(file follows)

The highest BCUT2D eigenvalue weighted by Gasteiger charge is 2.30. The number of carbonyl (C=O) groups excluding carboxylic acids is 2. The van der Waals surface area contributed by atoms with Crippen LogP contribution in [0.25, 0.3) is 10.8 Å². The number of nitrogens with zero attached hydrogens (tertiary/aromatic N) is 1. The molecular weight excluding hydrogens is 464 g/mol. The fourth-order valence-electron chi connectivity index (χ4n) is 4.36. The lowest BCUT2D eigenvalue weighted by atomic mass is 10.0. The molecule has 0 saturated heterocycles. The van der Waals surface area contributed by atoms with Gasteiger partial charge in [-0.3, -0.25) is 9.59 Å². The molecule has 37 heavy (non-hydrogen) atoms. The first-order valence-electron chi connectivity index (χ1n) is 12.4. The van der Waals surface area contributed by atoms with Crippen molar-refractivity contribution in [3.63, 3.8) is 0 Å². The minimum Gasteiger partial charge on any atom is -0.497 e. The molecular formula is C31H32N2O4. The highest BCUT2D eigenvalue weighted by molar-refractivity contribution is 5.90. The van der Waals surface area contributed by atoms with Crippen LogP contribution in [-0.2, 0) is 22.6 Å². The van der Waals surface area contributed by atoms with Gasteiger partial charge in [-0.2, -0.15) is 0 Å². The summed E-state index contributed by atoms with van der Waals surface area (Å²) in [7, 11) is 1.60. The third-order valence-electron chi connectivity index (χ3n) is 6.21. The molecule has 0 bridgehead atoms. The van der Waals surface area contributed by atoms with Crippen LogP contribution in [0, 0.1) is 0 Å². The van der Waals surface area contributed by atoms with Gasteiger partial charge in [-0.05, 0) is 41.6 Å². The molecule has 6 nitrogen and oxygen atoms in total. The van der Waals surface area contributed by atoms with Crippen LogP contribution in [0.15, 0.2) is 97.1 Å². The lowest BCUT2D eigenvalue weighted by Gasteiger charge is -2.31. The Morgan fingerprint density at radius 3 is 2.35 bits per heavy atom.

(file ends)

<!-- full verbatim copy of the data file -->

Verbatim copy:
The highest BCUT2D eigenvalue weighted by Gasteiger charge is 2.30. The number of carbonyl (C=O) groups excluding carboxylic acids is 2. The van der Waals surface area contributed by atoms with Crippen LogP contribution in [0.25, 0.3) is 10.8 Å². The number of nitrogens with zero attached hydrogens (tertiary/aromatic N) is 1. The molecular weight excluding hydrogens is 464 g/mol. The fourth-order valence-electron chi connectivity index (χ4n) is 4.36. The lowest BCUT2D eigenvalue weighted by atomic mass is 10.0. The molecule has 0 saturated heterocycles. The van der Waals surface area contributed by atoms with Gasteiger partial charge in [-0.3, -0.25) is 9.59 Å². The molecule has 37 heavy (non-hydrogen) atoms. The first-order valence-electron chi connectivity index (χ1n) is 12.4. The van der Waals surface area contributed by atoms with Crippen molar-refractivity contribution in [3.63, 3.8) is 0 Å². The minimum Gasteiger partial charge on any atom is -0.497 e. The molecular formula is C31H32N2O4. The highest BCUT2D eigenvalue weighted by molar-refractivity contribution is 5.90. The van der Waals surface area contributed by atoms with Crippen LogP contribution in [-0.2, 0) is 22.6 Å². The van der Waals surface area contributed by atoms with Gasteiger partial charge in [-0.2, -0.15) is 0 Å². The summed E-state index contributed by atoms with van der Waals surface area (Å²) in [7, 11) is 1.60. The third-order valence-electron chi connectivity index (χ3n) is 6.21. The molecule has 0 bridgehead atoms. The van der Waals surface area contributed by atoms with Crippen LogP contribution in [0, 0.1) is 0 Å². The van der Waals surface area contributed by atoms with Gasteiger partial charge in [-0.05, 0) is 41.6 Å². The molecule has 6 nitrogen and oxygen atoms in total. The van der Waals surface area contributed by atoms with Crippen LogP contribution in [0.15, 0.2) is 97.1 Å². The lowest BCUT2D eigenvalue weighted by Gasteiger charge is -2.31. The Morgan fingerprint density at radius 3 is 2.35 bits per heavy atom.